As summer winds its way through August toward the season’s end, area schools are preparing for students to return to the classroom.
Opening days for local school districts range from Aug. 8 when students in Lewis and Robertson counties are scheduled to start to Aug. 15 when classes will resume in Mason County and Augusta Independent schools. In between, Bracken County and Fleming County classes begin on Aug. 9 and St. Patrick students return to school on Aug. 13.
The start of a new school year means the return of the big yellow buses carrying precious cargo to area streets and highways and the return of school speed zone warnings that may have been suspended for summer.
State highway crews will begin activating traffic warning flashers at schools across the area next week as students and teachers return to classrooms, according to information from the Kentucky Transportation Cabinet.
KYTC spokesperson Nancy Wood said all drivers should remember to slow down in school zones, obey warning flashers on buses and never pass a bus on undivided highways when the stop arm is extended.
According to the National Highway Traffic Safety Administration, students are at the greatest risk not when riding the bus, but as they are approaching or leaving the bus. Before children go back to school or start school for the first time, it is essential that adults and children know traffic safety rules.
KYTC offered these tips for drivers:
— When backing out of a driveway, driving in neighborhoods or near schools zones, watch out for children.
— Slow down. Watch for children near bus stops, and stay alert. Put down the phone.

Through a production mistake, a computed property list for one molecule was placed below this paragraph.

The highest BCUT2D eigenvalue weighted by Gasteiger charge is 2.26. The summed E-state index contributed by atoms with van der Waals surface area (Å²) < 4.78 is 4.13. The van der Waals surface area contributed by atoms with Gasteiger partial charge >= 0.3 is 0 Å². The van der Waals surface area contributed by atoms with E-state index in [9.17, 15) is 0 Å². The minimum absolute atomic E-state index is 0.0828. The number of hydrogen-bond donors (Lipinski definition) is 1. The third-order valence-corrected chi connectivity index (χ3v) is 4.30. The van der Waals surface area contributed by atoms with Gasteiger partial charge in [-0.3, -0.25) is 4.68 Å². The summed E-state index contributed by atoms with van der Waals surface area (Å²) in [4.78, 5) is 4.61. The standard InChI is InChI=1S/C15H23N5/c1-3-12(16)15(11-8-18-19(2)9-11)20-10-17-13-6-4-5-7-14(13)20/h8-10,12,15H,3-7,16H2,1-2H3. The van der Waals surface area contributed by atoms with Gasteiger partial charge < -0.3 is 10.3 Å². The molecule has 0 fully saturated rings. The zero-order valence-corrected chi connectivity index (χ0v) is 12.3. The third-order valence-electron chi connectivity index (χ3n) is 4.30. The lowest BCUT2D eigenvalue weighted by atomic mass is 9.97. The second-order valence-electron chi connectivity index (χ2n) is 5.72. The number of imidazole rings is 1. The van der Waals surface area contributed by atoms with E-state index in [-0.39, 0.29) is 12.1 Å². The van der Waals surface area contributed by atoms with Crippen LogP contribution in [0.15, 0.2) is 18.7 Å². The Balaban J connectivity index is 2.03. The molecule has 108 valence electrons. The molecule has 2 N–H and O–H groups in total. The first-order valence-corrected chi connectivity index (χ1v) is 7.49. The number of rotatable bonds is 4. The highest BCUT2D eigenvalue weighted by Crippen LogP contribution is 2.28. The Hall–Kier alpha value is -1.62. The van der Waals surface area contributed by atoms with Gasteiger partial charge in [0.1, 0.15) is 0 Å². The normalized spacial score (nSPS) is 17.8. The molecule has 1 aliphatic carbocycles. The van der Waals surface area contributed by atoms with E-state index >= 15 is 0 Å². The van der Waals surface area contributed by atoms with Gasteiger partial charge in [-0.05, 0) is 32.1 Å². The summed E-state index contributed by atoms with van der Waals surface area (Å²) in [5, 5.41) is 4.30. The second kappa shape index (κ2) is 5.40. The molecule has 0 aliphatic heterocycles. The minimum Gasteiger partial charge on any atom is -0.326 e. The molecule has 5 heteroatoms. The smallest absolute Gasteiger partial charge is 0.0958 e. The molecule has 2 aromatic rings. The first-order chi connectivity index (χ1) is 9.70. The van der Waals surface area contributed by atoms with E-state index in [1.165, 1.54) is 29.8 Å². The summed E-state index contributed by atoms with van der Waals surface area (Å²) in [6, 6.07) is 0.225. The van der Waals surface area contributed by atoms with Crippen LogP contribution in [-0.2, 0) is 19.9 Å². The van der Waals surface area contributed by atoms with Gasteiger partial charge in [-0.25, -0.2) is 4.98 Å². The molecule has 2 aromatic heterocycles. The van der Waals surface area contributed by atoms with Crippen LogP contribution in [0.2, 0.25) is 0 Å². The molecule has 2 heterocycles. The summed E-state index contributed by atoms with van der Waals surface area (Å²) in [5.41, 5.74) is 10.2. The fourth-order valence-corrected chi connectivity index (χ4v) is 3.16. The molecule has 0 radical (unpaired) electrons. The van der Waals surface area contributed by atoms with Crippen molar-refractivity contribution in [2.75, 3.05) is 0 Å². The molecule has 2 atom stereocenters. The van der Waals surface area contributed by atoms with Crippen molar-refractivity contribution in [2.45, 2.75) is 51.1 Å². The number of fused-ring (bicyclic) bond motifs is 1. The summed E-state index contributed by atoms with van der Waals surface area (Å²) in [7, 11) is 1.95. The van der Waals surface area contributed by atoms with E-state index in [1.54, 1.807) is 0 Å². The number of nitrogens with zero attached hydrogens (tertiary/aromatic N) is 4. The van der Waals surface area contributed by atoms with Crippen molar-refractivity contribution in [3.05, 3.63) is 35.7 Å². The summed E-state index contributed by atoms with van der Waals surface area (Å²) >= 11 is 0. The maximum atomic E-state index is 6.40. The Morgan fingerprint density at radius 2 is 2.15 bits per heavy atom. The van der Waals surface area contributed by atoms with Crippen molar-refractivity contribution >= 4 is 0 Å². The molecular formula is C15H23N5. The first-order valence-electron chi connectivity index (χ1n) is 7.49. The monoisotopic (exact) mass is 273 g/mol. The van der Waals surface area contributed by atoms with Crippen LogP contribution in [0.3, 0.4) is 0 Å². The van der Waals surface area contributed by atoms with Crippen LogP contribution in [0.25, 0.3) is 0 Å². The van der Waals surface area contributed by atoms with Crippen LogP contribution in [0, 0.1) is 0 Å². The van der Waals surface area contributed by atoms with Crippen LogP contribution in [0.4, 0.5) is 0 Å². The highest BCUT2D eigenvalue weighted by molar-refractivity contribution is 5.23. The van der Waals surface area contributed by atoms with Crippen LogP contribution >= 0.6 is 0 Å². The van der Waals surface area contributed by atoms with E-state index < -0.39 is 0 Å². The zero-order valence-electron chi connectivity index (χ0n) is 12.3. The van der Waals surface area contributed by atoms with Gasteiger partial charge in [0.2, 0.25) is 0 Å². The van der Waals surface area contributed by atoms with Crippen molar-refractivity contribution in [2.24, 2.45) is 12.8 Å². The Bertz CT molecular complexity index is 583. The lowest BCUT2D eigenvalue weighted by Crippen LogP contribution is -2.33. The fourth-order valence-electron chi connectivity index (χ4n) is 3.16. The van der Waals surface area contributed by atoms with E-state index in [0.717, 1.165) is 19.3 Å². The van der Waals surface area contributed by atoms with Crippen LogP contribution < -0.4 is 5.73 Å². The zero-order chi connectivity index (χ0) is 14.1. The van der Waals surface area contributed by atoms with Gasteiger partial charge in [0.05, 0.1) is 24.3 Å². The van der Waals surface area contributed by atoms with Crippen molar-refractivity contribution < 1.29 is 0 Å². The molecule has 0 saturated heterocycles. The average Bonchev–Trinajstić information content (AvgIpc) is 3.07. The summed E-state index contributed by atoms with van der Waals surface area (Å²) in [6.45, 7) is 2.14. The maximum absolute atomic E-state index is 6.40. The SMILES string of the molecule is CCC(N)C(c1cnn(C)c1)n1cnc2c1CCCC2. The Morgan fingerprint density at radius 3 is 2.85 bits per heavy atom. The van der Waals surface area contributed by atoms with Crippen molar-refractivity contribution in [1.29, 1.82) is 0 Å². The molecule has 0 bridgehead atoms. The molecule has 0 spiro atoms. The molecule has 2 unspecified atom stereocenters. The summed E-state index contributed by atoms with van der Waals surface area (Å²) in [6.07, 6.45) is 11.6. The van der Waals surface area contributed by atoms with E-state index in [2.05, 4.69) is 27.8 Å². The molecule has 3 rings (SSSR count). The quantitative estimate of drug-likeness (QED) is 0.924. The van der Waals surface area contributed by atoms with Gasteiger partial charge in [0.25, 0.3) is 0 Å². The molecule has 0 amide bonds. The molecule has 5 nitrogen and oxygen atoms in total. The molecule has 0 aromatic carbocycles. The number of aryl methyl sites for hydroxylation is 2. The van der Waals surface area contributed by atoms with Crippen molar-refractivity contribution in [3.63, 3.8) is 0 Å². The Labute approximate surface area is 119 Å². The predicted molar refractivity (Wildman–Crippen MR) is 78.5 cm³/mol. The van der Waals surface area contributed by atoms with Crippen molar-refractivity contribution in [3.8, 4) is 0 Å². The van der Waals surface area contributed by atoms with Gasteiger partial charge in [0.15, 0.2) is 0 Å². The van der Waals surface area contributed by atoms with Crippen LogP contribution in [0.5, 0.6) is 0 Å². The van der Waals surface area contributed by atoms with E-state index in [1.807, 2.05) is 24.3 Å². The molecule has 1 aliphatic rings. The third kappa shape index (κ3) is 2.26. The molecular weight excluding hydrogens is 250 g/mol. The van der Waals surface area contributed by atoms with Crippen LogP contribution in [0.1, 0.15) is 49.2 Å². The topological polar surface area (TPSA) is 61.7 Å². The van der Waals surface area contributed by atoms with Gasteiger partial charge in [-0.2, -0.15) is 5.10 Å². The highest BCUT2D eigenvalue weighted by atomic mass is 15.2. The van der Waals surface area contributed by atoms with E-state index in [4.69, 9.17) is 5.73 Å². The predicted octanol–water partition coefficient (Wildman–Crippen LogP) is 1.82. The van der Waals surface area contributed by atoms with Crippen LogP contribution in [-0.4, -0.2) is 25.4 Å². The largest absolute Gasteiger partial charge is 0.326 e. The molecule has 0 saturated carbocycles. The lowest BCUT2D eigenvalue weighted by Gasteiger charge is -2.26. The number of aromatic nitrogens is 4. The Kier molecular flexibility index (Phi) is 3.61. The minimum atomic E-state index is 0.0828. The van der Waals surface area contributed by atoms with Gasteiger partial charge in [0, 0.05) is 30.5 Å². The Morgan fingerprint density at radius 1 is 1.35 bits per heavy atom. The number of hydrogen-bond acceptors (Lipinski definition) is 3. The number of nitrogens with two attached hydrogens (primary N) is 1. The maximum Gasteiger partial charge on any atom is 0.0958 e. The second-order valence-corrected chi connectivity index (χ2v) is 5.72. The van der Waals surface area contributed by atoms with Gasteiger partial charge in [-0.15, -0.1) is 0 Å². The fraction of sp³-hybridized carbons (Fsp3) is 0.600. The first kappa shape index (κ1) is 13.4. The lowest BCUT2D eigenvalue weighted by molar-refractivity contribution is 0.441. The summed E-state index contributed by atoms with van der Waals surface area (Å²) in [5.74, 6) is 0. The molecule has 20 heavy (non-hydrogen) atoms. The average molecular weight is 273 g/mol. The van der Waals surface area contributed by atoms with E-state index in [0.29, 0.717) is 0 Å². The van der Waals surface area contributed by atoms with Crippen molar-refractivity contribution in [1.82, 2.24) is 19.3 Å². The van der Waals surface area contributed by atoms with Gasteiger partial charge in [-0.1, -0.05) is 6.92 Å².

— Obey speed limit warning flashers near schools.
— Learn and obey the school bus laws in your state.
— Learn the “flashing signal light system” that school bus drivers use to alert motorists of pending actions: Yellow flashing lights indicate that the bus is preparing to stop to load or unload children. Motorists should slow down and prepare to stop their vehicles.Red flashing lights and extended stop arms indicate that the bus has stopped, and that children are getting on or off. Motorists must stop their cars and wait until the red lights stop flashing, the extended stop sign is withdrawn, and the bus begins moving before they can start driving again.
Students should also practice caution:
— Get to the bus stop at least five minutes before the bus is scheduled to arrive.
— When the bus approaches, stand at least three giant steps (6 feet) away from the curb, and line up away from the street.
— Wait until the bus stops, the door opens, and the driver says that it’s okay before stepping onto the bus.
— If you have to cross the street in front of the bus, walk on the sidewalk or along the side of the road to a point at least five giant steps (10 feet) ahead of the bus before you cross. Be sure that the bus driver can see you, and you can see the bus driver.
— Use the handrails to avoid falls. When exiting the bus, be careful that clothing with drawstrings, and book bags with straps don’t get caught in the handrails or doors.
— Never walk behind the bus.
— Walk at least three giant steps away from the side of the bus.
— If you drop something near the bus, tell the bus driver. Never try to pick it up because the driver may not be able to see you.
More information about school buses and transportation safety can be found online at NHTSA’s web site: https://one.nhtsa.gov/Driving-Safety/School-Buses